Amazon is very much a technology-focused company using and sharing capabilities well beyond its core retail business
Its no longer just books, DVDs and CDs! You can now get computers, printers, cameras, games, grocery, perfumes, toys, clothes, shoes, jewelry, sports equipment, bikes, building supplies, bedding, pet products, luggage, furniture, car parts and even industrial kit. Pretty much anything everyone else sells, you can get on Amazon – and its probably cheaper. Amazon has become the global retailer to watch. No stores, everything online and (because its more efficient), now also delivering products and services for its competitors in many countries, Amazon has become the pre-eminent retailer. From its launch in Seattle back in 1994, its mission ‘to be the Earth’s most customer-centric company where people can find anything they want to buy online’ and its IPO in 1997, Amazon has grown to employ over 56,000 people and turnover more than $48bn.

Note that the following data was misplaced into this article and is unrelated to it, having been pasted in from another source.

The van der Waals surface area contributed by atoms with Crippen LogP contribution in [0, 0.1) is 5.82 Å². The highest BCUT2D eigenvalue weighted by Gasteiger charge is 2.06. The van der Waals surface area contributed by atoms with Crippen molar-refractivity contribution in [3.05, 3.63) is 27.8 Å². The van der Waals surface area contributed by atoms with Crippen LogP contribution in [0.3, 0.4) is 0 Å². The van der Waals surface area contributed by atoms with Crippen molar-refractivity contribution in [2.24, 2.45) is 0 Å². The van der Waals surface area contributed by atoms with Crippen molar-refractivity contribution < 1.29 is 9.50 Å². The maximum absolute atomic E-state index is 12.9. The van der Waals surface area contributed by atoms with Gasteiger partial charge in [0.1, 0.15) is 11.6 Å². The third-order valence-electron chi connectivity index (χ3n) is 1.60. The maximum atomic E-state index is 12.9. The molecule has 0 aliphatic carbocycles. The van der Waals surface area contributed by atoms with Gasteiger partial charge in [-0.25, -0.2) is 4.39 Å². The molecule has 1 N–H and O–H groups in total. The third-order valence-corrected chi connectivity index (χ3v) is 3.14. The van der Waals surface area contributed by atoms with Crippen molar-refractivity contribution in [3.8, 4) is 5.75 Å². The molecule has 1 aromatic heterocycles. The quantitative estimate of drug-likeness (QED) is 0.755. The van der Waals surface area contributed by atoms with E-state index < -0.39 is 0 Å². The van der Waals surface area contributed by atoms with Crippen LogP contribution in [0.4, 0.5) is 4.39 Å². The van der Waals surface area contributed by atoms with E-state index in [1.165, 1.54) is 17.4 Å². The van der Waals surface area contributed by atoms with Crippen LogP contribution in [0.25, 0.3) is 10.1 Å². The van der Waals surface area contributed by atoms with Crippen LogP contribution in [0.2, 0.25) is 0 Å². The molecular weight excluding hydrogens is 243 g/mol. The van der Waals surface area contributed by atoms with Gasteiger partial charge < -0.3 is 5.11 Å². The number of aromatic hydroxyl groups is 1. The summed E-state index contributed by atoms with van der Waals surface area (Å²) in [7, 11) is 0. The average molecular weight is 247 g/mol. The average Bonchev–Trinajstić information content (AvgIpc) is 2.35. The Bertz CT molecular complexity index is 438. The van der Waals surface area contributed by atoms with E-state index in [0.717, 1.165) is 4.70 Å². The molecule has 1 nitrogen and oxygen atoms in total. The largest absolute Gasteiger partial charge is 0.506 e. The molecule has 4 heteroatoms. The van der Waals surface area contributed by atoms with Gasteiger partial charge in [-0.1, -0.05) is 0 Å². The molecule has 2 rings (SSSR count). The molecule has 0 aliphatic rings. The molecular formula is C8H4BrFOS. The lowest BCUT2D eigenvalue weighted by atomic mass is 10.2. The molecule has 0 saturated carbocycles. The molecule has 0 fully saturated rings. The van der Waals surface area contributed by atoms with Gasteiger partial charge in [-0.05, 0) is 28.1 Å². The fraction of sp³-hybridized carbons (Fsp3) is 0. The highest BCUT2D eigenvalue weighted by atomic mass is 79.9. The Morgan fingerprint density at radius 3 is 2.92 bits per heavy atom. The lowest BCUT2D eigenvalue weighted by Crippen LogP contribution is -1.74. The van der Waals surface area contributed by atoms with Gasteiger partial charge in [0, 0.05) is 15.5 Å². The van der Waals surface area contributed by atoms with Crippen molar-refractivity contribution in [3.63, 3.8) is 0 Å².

However, if you look under the cover, what you will find is not a facsimile of a traditional retailer’s on-line service but a technology intensive, consumer-obsessed innovation factory creating new technologies, new business models and totally new categories. With over 180 US patents granted in 2011 alone, Amazon has an intellectual property portfolio to rival many a technology giant. If you read CEO Jeff Bezos’ letter to shareholders, he doesn’t talk about shopping, but details new developments such as object caching, workflow and queuing systems, service orientated architecture, data analytics, machine learning, pattern recognition and probabilistic decision-making. Yes, Amazon sells stuff, but at its heart many would see it as a software company with a distribution capability. Symbolic of the distinctive competences of Amazon has been the launch of Amazon Web Services that now provide cloud storage and data management to other companies – an example of Amazon using its know-how to create new markets. But with The Kindle the company is also willing to compete against itself and reinvent existing categories. Famously focused on the long-term and unwilling to kowtow to short-term shareholders interests, Amazon has not only used innovation to grow a plethora of new services but it has also now delivered the promised returns.